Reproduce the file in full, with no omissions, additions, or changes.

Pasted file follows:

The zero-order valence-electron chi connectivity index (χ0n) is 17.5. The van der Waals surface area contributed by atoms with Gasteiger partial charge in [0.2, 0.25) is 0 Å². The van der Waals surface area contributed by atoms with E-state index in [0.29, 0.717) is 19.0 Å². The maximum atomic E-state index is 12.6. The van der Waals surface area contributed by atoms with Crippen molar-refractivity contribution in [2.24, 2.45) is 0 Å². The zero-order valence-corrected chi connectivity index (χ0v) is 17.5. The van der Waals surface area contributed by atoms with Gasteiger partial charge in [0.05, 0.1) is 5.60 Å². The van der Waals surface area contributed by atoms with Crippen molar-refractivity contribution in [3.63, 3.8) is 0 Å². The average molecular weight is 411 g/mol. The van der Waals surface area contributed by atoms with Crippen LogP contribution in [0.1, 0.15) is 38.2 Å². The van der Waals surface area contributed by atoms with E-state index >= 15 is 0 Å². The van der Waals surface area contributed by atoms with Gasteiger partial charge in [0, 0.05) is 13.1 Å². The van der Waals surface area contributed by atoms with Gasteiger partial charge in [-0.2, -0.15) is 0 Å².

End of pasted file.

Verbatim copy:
The zero-order valence-electron chi connectivity index (χ0n) is 17.5. The van der Waals surface area contributed by atoms with Gasteiger partial charge in [0.2, 0.25) is 0 Å². The van der Waals surface area contributed by atoms with E-state index in [0.29, 0.717) is 19.0 Å². The maximum atomic E-state index is 12.6. The van der Waals surface area contributed by atoms with Crippen molar-refractivity contribution in [2.24, 2.45) is 0 Å². The zero-order valence-corrected chi connectivity index (χ0v) is 17.5. The van der Waals surface area contributed by atoms with Gasteiger partial charge in [0.05, 0.1) is 5.60 Å². The van der Waals surface area contributed by atoms with Crippen molar-refractivity contribution in [3.63, 3.8) is 0 Å². The average molecular weight is 411 g/mol. The van der Waals surface area contributed by atoms with Crippen LogP contribution in [0.1, 0.15) is 38.2 Å². The van der Waals surface area contributed by atoms with E-state index >= 15 is 0 Å². The van der Waals surface area contributed by atoms with Gasteiger partial charge in [0, 0.05) is 13.1 Å². The van der Waals surface area contributed by atoms with Gasteiger partial charge in [-0.2, -0.15) is 0 Å².